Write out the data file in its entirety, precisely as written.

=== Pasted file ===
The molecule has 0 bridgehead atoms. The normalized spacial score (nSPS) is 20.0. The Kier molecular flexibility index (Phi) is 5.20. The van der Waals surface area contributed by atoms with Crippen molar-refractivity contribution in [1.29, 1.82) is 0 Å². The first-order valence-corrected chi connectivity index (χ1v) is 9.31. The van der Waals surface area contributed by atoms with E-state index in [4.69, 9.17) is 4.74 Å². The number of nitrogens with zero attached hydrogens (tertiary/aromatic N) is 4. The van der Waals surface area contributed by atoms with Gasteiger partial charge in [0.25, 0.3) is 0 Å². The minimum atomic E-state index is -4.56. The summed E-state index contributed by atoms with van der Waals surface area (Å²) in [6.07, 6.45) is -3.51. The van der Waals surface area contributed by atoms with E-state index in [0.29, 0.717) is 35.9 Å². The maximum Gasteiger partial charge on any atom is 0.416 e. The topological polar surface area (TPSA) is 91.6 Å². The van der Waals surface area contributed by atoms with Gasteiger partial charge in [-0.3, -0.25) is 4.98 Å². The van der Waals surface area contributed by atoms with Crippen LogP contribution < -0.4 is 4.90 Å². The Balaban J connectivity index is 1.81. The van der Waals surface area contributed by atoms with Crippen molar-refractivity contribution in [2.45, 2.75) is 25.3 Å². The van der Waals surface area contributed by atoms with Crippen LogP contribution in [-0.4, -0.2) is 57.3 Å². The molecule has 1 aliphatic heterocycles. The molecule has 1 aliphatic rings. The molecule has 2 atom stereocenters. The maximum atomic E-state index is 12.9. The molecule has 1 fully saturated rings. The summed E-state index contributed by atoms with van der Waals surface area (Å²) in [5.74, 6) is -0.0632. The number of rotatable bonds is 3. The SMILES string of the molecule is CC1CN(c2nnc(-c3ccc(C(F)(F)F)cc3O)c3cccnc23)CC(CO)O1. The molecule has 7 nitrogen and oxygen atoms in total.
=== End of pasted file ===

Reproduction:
The molecule has 0 bridgehead atoms. The normalized spacial score (nSPS) is 20.0. The Kier molecular flexibility index (Phi) is 5.20. The van der Waals surface area contributed by atoms with Crippen molar-refractivity contribution in [1.29, 1.82) is 0 Å². The first-order valence-corrected chi connectivity index (χ1v) is 9.31. The van der Waals surface area contributed by atoms with E-state index in [4.69, 9.17) is 4.74 Å². The number of nitrogens with zero attached hydrogens (tertiary/aromatic N) is 4. The van der Waals surface area contributed by atoms with Gasteiger partial charge in [0.25, 0.3) is 0 Å². The minimum atomic E-state index is -4.56. The summed E-state index contributed by atoms with van der Waals surface area (Å²) in [6.07, 6.45) is -3.51. The van der Waals surface area contributed by atoms with E-state index in [0.29, 0.717) is 35.9 Å². The maximum Gasteiger partial charge on any atom is 0.416 e. The topological polar surface area (TPSA) is 91.6 Å². The van der Waals surface area contributed by atoms with Gasteiger partial charge in [-0.3, -0.25) is 4.98 Å². The van der Waals surface area contributed by atoms with Crippen LogP contribution < -0.4 is 4.90 Å². The Balaban J connectivity index is 1.81. The van der Waals surface area contributed by atoms with Crippen molar-refractivity contribution in [2.45, 2.75) is 25.3 Å². The van der Waals surface area contributed by atoms with Crippen LogP contribution in [-0.4, -0.2) is 57.3 Å². The molecule has 1 aliphatic heterocycles. The molecule has 1 aliphatic rings. The molecule has 2 atom stereocenters. The maximum atomic E-state index is 12.9. The molecule has 1 fully saturated rings. The summed E-state index contributed by atoms with van der Waals surface area (Å²) in [5.74, 6) is -0.0632. The number of rotatable bonds is 3. The SMILES string of the molecule is CC1CN(c2nnc(-c3ccc(C(F)(F)F)cc3O)c3cccnc23)CC(CO)O1. The molecule has 7 nitrogen and oxygen atoms in total.